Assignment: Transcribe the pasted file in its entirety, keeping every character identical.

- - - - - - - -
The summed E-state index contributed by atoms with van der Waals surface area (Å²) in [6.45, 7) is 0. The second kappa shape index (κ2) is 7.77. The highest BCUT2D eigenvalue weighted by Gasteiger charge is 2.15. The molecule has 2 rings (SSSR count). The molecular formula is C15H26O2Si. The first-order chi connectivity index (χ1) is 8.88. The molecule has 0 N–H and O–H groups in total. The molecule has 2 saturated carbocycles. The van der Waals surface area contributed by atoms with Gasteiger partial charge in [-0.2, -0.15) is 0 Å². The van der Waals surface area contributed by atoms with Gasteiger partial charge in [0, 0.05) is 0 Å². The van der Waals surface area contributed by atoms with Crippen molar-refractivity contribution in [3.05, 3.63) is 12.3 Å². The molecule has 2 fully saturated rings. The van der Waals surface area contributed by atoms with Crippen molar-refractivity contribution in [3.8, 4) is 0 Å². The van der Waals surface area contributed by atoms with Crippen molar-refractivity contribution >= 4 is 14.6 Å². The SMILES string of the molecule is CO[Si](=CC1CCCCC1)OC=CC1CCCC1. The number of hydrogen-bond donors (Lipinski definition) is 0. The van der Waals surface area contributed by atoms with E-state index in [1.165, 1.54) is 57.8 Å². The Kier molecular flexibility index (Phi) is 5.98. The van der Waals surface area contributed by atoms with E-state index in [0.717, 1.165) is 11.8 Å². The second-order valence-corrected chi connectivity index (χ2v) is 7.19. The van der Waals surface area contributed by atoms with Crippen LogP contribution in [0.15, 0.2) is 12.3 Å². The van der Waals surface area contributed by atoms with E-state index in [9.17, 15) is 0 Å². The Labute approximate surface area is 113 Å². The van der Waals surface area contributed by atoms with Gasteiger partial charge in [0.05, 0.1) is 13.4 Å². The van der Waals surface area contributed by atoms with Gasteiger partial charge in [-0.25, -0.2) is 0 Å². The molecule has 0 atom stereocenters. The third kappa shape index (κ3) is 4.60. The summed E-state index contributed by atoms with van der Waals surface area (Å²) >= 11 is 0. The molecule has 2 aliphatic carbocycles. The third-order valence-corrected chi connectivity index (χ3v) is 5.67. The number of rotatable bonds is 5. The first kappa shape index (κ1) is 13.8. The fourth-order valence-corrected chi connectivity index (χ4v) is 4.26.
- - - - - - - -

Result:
The summed E-state index contributed by atoms with van der Waals surface area (Å²) in [6.45, 7) is 0. The second kappa shape index (κ2) is 7.77. The highest BCUT2D eigenvalue weighted by Gasteiger charge is 2.15. The molecule has 2 rings (SSSR count). The molecular formula is C15H26O2Si. The first-order chi connectivity index (χ1) is 8.88. The molecule has 0 N–H and O–H groups in total. The molecule has 2 saturated carbocycles. The van der Waals surface area contributed by atoms with Gasteiger partial charge in [-0.2, -0.15) is 0 Å². The van der Waals surface area contributed by atoms with Gasteiger partial charge in [0, 0.05) is 0 Å². The van der Waals surface area contributed by atoms with Crippen molar-refractivity contribution in [3.05, 3.63) is 12.3 Å². The molecule has 2 fully saturated rings. The van der Waals surface area contributed by atoms with Crippen molar-refractivity contribution in [3.8, 4) is 0 Å². The van der Waals surface area contributed by atoms with Crippen molar-refractivity contribution >= 4 is 14.6 Å². The SMILES string of the molecule is CO[Si](=CC1CCCCC1)OC=CC1CCCC1. The number of hydrogen-bond donors (Lipinski definition) is 0. The van der Waals surface area contributed by atoms with E-state index in [1.165, 1.54) is 57.8 Å². The Kier molecular flexibility index (Phi) is 5.98. The van der Waals surface area contributed by atoms with E-state index in [0.717, 1.165) is 11.8 Å². The second-order valence-corrected chi connectivity index (χ2v) is 7.19. The van der Waals surface area contributed by atoms with Crippen LogP contribution in [0.15, 0.2) is 12.3 Å². The van der Waals surface area contributed by atoms with E-state index in [9.17, 15) is 0 Å². The Labute approximate surface area is 113 Å². The van der Waals surface area contributed by atoms with Gasteiger partial charge in [0.05, 0.1) is 13.4 Å². The van der Waals surface area contributed by atoms with Gasteiger partial charge in [-0.25, -0.2) is 0 Å². The molecule has 0 atom stereocenters. The third kappa shape index (κ3) is 4.60. The summed E-state index contributed by atoms with van der Waals surface area (Å²) >= 11 is 0. The molecule has 2 aliphatic carbocycles. The third-order valence-corrected chi connectivity index (χ3v) is 5.67. The number of rotatable bonds is 5. The first kappa shape index (κ1) is 13.8. The fourth-order valence-corrected chi connectivity index (χ4v) is 4.26.